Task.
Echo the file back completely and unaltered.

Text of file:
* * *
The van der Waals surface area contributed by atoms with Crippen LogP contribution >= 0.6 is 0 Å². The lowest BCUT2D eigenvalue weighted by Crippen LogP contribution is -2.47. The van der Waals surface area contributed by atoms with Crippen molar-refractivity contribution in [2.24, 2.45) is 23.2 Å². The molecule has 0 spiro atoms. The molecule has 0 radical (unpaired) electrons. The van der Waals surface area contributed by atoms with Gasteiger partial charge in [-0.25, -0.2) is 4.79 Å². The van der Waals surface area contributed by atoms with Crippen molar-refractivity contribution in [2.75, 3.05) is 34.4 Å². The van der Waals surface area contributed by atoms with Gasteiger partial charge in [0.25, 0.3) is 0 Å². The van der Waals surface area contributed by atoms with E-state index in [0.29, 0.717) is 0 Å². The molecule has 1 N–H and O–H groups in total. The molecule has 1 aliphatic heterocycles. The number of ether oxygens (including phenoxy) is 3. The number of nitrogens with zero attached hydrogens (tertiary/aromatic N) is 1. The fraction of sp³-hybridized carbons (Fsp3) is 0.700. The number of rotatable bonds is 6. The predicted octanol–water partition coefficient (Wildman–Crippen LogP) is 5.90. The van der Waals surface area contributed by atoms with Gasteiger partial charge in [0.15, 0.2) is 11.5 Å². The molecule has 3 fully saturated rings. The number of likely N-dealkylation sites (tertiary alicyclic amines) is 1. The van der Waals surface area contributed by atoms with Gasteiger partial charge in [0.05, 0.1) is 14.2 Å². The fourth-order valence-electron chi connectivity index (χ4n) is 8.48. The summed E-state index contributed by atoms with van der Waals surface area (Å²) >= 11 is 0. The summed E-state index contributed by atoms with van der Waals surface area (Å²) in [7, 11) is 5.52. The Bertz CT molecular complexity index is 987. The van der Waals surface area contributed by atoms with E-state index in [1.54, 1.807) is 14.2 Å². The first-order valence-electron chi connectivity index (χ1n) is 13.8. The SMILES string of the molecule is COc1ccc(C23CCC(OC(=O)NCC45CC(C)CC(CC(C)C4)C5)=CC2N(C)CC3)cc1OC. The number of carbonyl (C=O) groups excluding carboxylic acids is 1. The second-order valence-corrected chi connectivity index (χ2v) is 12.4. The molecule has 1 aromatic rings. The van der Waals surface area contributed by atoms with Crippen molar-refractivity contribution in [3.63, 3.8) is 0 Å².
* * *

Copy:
The van der Waals surface area contributed by atoms with Crippen LogP contribution >= 0.6 is 0 Å². The lowest BCUT2D eigenvalue weighted by Crippen LogP contribution is -2.47. The van der Waals surface area contributed by atoms with Crippen molar-refractivity contribution in [2.24, 2.45) is 23.2 Å². The molecule has 0 spiro atoms. The molecule has 0 radical (unpaired) electrons. The van der Waals surface area contributed by atoms with Gasteiger partial charge in [-0.25, -0.2) is 4.79 Å². The van der Waals surface area contributed by atoms with Crippen molar-refractivity contribution in [2.75, 3.05) is 34.4 Å². The van der Waals surface area contributed by atoms with Gasteiger partial charge in [0.25, 0.3) is 0 Å². The van der Waals surface area contributed by atoms with E-state index in [0.29, 0.717) is 0 Å². The molecule has 1 N–H and O–H groups in total. The molecule has 1 aliphatic heterocycles. The number of ether oxygens (including phenoxy) is 3. The number of nitrogens with zero attached hydrogens (tertiary/aromatic N) is 1. The fraction of sp³-hybridized carbons (Fsp3) is 0.700. The number of rotatable bonds is 6. The predicted octanol–water partition coefficient (Wildman–Crippen LogP) is 5.90. The van der Waals surface area contributed by atoms with Gasteiger partial charge in [0.15, 0.2) is 11.5 Å². The molecule has 3 fully saturated rings. The number of likely N-dealkylation sites (tertiary alicyclic amines) is 1. The van der Waals surface area contributed by atoms with Gasteiger partial charge in [0.05, 0.1) is 14.2 Å². The fourth-order valence-electron chi connectivity index (χ4n) is 8.48. The summed E-state index contributed by atoms with van der Waals surface area (Å²) >= 11 is 0. The summed E-state index contributed by atoms with van der Waals surface area (Å²) in [7, 11) is 5.52. The Bertz CT molecular complexity index is 987. The van der Waals surface area contributed by atoms with E-state index in [1.54, 1.807) is 14.2 Å². The first-order valence-electron chi connectivity index (χ1n) is 13.8. The SMILES string of the molecule is COc1ccc(C23CCC(OC(=O)NCC45CC(C)CC(CC(C)C4)C5)=CC2N(C)CC3)cc1OC. The number of carbonyl (C=O) groups excluding carboxylic acids is 1. The second-order valence-corrected chi connectivity index (χ2v) is 12.4. The molecule has 1 aromatic rings. The van der Waals surface area contributed by atoms with Crippen molar-refractivity contribution in [3.63, 3.8) is 0 Å².